Check out The Last Chartist (via TRB). It’s about the robots relegating charts to the role of confirmation rather than prediction. While I think it’s premature to declare the death of technical analysis, it has been smelling funny for many years, long before HFT. For more than 20 years computers and greater information dispersal have resulted in rapid, widespread implementation of anything that works even a little, which just as rapidly leads to it being rendered nearly useless. Trading shorter time frames, which has also become more popular over that time, also makes HFT and other computerized competition more brutal. Short-term data has always had a low information, high noise content and HFT has only amplified that noise, naturally making short-term price patterns less reliable.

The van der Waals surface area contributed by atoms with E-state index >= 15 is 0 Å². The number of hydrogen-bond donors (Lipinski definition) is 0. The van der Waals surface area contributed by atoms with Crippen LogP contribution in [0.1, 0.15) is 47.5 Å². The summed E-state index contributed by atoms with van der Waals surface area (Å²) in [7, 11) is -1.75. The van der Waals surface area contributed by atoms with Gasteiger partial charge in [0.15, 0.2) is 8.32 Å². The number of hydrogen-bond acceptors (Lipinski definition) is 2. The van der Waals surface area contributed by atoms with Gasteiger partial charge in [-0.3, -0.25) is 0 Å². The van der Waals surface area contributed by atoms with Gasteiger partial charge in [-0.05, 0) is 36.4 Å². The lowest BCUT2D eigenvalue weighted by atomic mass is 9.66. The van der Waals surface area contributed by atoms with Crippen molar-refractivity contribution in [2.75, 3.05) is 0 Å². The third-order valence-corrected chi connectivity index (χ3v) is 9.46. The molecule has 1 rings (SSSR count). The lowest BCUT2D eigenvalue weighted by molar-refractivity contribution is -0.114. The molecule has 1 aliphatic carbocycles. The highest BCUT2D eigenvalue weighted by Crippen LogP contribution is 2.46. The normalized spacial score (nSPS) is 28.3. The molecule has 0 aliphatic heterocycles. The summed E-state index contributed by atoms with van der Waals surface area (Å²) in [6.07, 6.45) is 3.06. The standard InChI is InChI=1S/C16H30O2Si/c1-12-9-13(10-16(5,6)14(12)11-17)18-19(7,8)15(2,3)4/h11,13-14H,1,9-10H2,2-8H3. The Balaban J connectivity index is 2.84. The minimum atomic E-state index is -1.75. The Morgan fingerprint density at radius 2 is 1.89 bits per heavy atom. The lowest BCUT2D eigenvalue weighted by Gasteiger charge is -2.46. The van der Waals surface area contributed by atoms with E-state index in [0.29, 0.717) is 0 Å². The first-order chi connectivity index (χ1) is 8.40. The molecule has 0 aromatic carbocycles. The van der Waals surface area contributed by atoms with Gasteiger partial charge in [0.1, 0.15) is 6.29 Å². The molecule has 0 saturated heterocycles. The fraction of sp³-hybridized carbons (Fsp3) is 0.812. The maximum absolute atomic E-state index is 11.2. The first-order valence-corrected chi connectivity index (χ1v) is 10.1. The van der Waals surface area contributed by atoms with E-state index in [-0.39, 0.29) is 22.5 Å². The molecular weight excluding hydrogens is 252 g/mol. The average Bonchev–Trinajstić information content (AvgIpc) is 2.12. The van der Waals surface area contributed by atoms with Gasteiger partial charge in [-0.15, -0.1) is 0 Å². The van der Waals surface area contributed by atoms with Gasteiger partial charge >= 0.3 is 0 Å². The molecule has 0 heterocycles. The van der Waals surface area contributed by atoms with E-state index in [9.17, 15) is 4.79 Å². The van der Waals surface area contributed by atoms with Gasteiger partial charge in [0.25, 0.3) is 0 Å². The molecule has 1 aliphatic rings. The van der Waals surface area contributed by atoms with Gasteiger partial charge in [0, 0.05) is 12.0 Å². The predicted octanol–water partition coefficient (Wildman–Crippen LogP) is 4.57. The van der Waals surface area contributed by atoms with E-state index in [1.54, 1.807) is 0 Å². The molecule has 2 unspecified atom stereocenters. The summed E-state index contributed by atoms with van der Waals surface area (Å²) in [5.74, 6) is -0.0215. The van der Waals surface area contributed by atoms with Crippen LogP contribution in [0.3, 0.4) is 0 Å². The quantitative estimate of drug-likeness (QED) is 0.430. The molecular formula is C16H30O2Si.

What is a hapless human to do?
The easiest solution for filtering HFT and other noise is to look at longer time frames. Weekly and monthly charts look no different now than they did a century ago. Just because real-time data is readily available doesn’t mean you need to be using it.
Another response is to use indicators that are less easily manipulated by the actions of other market participants. Breadth indicators are some of my favorites for that reason, especially when calculated using only common stocks.
But the best response is to find an unexploited niche to make your own. If everyone, man or machine, has gone short-term the best response is to go long. If everyone is watching price, watch the people watching price or watch something else entirely. The fewer people playing your game the easier it is for you to win, and in the markets there’s no shame in winning by being the only one in the game.